• Annuities. They’ll still be available, in their various guises, and may still be the most appropriate means of securing a regular income in retirement.
  • Drawdown. How the remaining pension funds are invested has a very considerable bearing on whether the income withdrawals are sustainable.
  • Tax. What level of withdrawal can be taken without unnecessarily incurring a Higher Rate tax liability?
  • Death Benefits. Since April 2015 the rules on death have ben much more simple and less taxing. Death prior to age 75 will mean that the entire fund is available tax-free. Death after age 75 will mean the fund will be taxed at the beneficiary’s prevailing tax rate. Those benefits are also outside of the net of Inheritance Tax, which is a further consideration.

Building-up pension savings

Lifetime Allowance

Introduced first in 2006, the Lifetime Allowance (LTA) was the limit on total pension savings permitted before the application of a penalty when accessing those benefits. The headline rate of the penalty was 55% but, in reality, it was 25%, assuming only an income was drawn. The LTA is due to be withdrawn but, with effect from 06 April 2023, the penalty rate was reduced from 55%/25% to zero.

In a way, the LTA does still apply, because the amount of PCLS available is limited to 25% of the last LTA, which was £1,073,100. Consequently, anyone with more than the old threshold in all their pensions combined is limited to a PCLS of £268,275.


Contributions to a pension can be made by anyone from birth to age 75. Those contributions are limited to 100% of your “net relevant earnings” (P60 gross if you are employed, or taxable profits if you are self-employed or a partner), capped at £60,000 (increased from £40,000 with effect from 06 April 2023). There is, however, a de minimis figure of £3,600 for people with no net relevant earnings, or earnings below that figure.

For those with net relevant earnings in excess of the Annual Allowance of £60,000, there is a carry-forward arrangement, whereby unused Annual Allowances from the previous three Tax Years can be brought forward.

The de minimis figure is a useful financial planning tool for both children and those post-retirement who still want to build savings, particularly if they also have a potential Inheritance Tax issue. Personal pension contributions are made net, so a payment of £2,880 is grossed up by the pension provider by way of a tax reclaim of £720, to make the £3,600, irrespective of whether you are a Taxpayer. This is a 25% uplift, so a great boost to investment returns.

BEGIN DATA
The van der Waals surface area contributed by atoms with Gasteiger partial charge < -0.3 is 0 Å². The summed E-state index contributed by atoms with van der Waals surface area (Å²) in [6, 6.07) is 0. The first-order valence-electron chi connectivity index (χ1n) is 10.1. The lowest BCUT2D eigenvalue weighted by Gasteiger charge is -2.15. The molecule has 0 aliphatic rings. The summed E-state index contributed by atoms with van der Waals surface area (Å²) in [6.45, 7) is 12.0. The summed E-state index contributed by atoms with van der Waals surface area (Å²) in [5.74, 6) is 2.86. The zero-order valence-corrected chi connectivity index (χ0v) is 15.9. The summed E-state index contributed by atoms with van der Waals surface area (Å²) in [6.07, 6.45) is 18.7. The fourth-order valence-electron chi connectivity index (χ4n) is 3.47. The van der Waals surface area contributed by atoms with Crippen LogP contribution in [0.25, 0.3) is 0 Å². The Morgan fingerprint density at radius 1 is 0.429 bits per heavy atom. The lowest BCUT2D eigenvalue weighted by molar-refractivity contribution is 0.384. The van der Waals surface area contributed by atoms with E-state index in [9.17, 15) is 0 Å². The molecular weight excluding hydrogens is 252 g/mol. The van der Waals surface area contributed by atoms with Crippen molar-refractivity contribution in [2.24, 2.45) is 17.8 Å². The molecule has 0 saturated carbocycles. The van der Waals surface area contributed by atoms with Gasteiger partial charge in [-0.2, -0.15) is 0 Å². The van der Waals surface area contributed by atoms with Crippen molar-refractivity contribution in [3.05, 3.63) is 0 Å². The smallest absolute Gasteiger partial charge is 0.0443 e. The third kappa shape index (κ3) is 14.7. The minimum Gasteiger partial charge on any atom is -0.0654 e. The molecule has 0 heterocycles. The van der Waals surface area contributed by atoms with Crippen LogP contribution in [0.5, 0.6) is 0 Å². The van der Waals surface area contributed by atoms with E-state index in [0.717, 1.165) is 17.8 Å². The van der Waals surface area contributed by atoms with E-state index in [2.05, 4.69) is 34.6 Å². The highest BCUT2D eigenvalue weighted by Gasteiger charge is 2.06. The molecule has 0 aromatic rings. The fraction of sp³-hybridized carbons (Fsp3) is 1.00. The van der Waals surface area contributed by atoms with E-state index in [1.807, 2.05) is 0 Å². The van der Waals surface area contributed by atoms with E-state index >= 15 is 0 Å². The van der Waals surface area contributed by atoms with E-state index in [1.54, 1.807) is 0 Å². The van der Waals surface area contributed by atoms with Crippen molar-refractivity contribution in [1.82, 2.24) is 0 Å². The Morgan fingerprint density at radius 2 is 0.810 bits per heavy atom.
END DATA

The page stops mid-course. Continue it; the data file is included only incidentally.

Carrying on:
For a child, if you are wanting to save towards their education costs – see my blog – or to help them get on the housing ladder, then pension is inappropriate because of it’s inaccessibility. However, as a long-term savings scheme it is potentially unrivaled. In December 2022 Unbiased, the Find-an-Adviser website, wrote:

“Assuming that you pay in the maximum amount for 18 years, and that average growth stays at 4 per cent, then by the child’s 18th birthday the pension pot will be worth around £95,000. Now, even if no further payments are ever made into this pension pot, steady growth at 4 per cent would take the pot to over £620,000 by the time the ‘child’ reaches the age of 65″.

This, of course, doesn’t take into account inflation, but it is a great start towards a more prosperous retirement.

More Information

If you want more information on the plethora of changes in legislation, Wikipedia has a useful index.

What next?

If you are anywhere on the journey to retirement, from beginning to end, talk to me about how we can exploit all the current rules to your advantage.

    - Retirement

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    About Clive Barwell

    Clive Barwell is one of the most experienced and qualified financial planners working in the later life market today, he specialises in advice and guidance for the over 55s. To ask Clive a question, please email him at info@clivebarwell.co.uk. Alternatively, you can follow Clive on Twitter, connect with Clive on LinkedIn or see Clive's profile on Google+.